Jobs in renewable energy expanding.

AuthorRenner, Michael

Driven by the gathering sense of a climate crisis, the notion of "green jobs"--especially in the renewable energy sector--is receiving unprecedented attention. At least 2.3 million people worldwide work either directly in renewables or in supplier industries, including roughly 300,000 in the wind power industry, 170,000 in the solar photovoltaics (PV) sector, and 624,000 in the solar thermal industry. More than I million jobs are found in the biomass and biofuels sector. Small-scale hydropower and geothermal energy are far smaller employers.

Renewables tend to be a more labor-intensive energy source than the still-dominant fossil fuels, which rely heavily on expensive pieces of production equipment. A transition toward renewables thus promises job gains. Even in the absence of such a transition, growing automation and corporate consolidation are already translating into steadily fewer jobs in the oil, natural gas, and coal industries--sometimes even in the face of expanding production. Many hundreds of thousands of coal mining jobs have been shed in China, the United States, Germany, the United Kingdom, and South Africa in the last decade or two. In the United States, coal output rose by almost one-third during the past two decades, yet employment has been cut in half.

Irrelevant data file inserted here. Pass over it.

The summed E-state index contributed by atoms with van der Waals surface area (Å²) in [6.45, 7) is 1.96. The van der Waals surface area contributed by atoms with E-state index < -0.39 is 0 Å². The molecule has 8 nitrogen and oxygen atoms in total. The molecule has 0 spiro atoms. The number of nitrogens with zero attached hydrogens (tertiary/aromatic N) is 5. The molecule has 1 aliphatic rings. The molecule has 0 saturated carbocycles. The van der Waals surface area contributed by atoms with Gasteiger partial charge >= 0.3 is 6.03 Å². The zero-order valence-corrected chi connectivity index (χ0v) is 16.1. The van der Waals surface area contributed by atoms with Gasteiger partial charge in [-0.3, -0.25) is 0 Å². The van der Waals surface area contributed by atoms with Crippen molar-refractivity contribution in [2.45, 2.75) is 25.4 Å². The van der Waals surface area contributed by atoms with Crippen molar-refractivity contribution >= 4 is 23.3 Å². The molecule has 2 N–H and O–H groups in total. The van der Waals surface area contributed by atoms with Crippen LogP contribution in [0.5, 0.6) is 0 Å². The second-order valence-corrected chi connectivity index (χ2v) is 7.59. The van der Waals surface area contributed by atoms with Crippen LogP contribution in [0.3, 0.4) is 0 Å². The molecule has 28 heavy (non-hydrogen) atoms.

A handful of countries has emerged as leaders in renewables development, thanks to strong government support. In 2006 Germany had some 259,000 direct and indirect jobs in the renewables sector, a number expected to reach up to 500,000 by 2020 and 710,000 by 2030. Spain's renewables industries now employ some 89,000 people directly (mostly in wind power and PV) and another 99,000 indirectly. Denmark, long a leader in wind development, has offered less steadfast policy support in recent years and the number of wind jobs has stagnated at about 21,000. U.S. federal policies have been weak and inconsistent over the years, but one study still found that in 2006 the renewables sector employed nearly 200,000 people directly and another 246,000 indirectly.

India's Suzlon, one of the world's leading wind turbine manufacturers, currently employs more than 13,000 people directly. China is rapidly catching up in solar PV and wind turbine manufacturing and is already the dominant force in solar hot water and small hydropower development. Roughly 1 million people in China work in the renewables sector, some 600,000 of them in the solar thermal industry.

The leaders in renewables...

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